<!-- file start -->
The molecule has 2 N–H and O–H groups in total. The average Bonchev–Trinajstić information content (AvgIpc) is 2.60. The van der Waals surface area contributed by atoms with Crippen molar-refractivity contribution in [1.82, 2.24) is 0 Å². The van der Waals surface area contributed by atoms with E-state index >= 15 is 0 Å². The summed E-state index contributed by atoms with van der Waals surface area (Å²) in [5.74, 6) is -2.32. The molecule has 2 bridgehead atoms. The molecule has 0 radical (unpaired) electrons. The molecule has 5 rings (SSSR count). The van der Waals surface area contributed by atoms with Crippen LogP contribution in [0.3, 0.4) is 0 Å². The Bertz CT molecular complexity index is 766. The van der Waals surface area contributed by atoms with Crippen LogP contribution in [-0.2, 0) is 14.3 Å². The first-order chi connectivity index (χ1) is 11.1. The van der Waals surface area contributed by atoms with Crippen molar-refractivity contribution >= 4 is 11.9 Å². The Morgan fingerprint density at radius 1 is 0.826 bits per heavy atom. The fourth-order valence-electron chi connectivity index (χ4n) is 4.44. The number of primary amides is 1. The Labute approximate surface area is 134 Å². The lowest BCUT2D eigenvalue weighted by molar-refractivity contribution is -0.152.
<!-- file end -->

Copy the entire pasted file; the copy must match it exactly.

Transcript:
The molecule has 2 N–H and O–H groups in total. The average Bonchev–Trinajstić information content (AvgIpc) is 2.60. The van der Waals surface area contributed by atoms with Crippen molar-refractivity contribution in [1.82, 2.24) is 0 Å². The van der Waals surface area contributed by atoms with E-state index >= 15 is 0 Å². The summed E-state index contributed by atoms with van der Waals surface area (Å²) in [5.74, 6) is -2.32. The molecule has 2 bridgehead atoms. The molecule has 0 radical (unpaired) electrons. The molecule has 5 rings (SSSR count). The van der Waals surface area contributed by atoms with Crippen LogP contribution in [0.3, 0.4) is 0 Å². The Bertz CT molecular complexity index is 766. The van der Waals surface area contributed by atoms with Crippen LogP contribution in [-0.2, 0) is 14.3 Å². The first-order chi connectivity index (χ1) is 11.1. The van der Waals surface area contributed by atoms with Crippen molar-refractivity contribution >= 4 is 11.9 Å². The Morgan fingerprint density at radius 1 is 0.826 bits per heavy atom. The fourth-order valence-electron chi connectivity index (χ4n) is 4.44. The number of primary amides is 1. The Labute approximate surface area is 134 Å². The lowest BCUT2D eigenvalue weighted by molar-refractivity contribution is -0.152.